Double Feature

The Flying Deuces

The Last Remake of Beau Geste

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The Flying Deuces

Laurel & Hardy in one of their funniest pictures! The Flying Deuces finds the iconic duo sweet-talked into enlisting in the French Foreign Legion while on vacation to Paris. Hilarious havoc & wild hijinks ensue when Stan & Ollie are shipped off to Morocco and create a comedic maelstrom when they attempt to leave.

Directed by A. Edward Sunderland, The Flying Deuces remains one of Laurel & Hardy’s funniest later pictures. Jilted Ollie is suicidal when his romance ends on their Paris vacation, with Stan perfectly willing to join him jumping in the river. Just before they leap, they’re interrupted by a French Foreign Legionnaire who sweet talks them into enlisting as the perfect remedy for a broken heart. Thinking they’ll only have to stay until Ollie recovers his joie de vivre, they’re rudely awakened when they attempt to leave. Complicating matters, Ollie’s former lover happens to be married to the officer who advised them to sign up.

“This final sequence, which is but a repetition of a Keystone runaway chase, is the funniest in the picture…” – Frank S. Nugent, The New York Times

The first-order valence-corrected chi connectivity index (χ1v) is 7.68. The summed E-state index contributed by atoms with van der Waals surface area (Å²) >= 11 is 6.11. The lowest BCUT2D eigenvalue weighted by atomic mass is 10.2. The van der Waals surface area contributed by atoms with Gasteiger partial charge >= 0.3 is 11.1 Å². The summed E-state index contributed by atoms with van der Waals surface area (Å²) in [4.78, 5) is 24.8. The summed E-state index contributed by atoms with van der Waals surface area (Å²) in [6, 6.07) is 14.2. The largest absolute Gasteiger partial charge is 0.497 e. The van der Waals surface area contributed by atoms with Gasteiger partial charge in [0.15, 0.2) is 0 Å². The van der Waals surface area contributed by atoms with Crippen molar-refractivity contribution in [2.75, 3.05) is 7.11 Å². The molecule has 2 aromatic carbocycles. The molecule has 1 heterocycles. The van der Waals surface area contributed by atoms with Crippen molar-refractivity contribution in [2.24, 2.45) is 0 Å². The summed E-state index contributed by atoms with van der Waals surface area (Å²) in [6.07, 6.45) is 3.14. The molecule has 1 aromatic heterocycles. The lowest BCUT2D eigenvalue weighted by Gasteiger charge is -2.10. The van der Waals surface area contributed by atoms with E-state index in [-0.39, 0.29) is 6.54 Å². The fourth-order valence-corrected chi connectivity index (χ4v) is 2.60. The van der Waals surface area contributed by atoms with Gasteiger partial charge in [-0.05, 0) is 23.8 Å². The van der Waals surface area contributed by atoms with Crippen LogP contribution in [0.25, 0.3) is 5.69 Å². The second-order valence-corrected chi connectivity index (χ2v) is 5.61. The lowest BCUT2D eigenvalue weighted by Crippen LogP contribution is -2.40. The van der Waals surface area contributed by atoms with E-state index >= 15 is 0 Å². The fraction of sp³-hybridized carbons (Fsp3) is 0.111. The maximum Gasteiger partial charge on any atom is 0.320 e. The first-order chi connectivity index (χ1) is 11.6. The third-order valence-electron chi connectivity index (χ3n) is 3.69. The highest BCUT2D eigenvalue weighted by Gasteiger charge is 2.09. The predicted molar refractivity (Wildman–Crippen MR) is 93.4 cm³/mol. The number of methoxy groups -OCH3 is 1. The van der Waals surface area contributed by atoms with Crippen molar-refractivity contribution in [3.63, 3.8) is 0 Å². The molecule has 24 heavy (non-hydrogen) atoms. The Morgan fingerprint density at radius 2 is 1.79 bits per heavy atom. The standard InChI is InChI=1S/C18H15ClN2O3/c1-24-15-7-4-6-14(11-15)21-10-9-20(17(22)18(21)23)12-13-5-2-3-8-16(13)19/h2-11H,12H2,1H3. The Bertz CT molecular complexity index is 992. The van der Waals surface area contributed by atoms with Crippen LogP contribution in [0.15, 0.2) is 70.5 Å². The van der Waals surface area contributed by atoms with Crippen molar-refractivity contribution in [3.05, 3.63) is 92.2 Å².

Director
A. Edward Sutherland
Starring
Stan Laurel, Oliver Hardy, Jean Parker, Reginald Gardiner
Year
1939
Rated
Approved
Country
USA
Format
35mm
Running Time
68 minutes

The Last Remake of Beau Geste

Experience the classic tale of Beau Geste as you’ve never seen it before! Marty Feldman (Young Frankenstein) makes his directorial debut with the absolutely absurd, positively Python-esque, The Last Remake of Beau Geste. When the coveted family sapphire is stolen by Beau (Michael York), who runs off to North Africa, it’s his “twin” brother Digby (Feldman) who’s put on trial. Once reunited, the Geste boys blunder through battle with the French Foreign Legion, followed closely behind by their greedy mother (Ann-Margret). Family bonds will be tested, deathbeds will be lain in, and lunch will be served!

“Its laughs come as much from the shock of discovery as from what’s being said or done. The Last Remake of Beau Geste, which has been rated PG, contains a lot of explicit sexual and anatomical references that, if they don’t go over the heads of youngsters, will probably strike them as the highest form of wit, mostly because they are consistently, often hilariously irreverent.” – Vincent Canby, The New York Times

Director
Marty Feldman
Starring
Marty Feldman, Ann-Margret, Michael York, Peter Ustinov, James Earl Jones
Year
1977
Rated
PG
Country
USA
Format
35mm
Running Time
85 minutes

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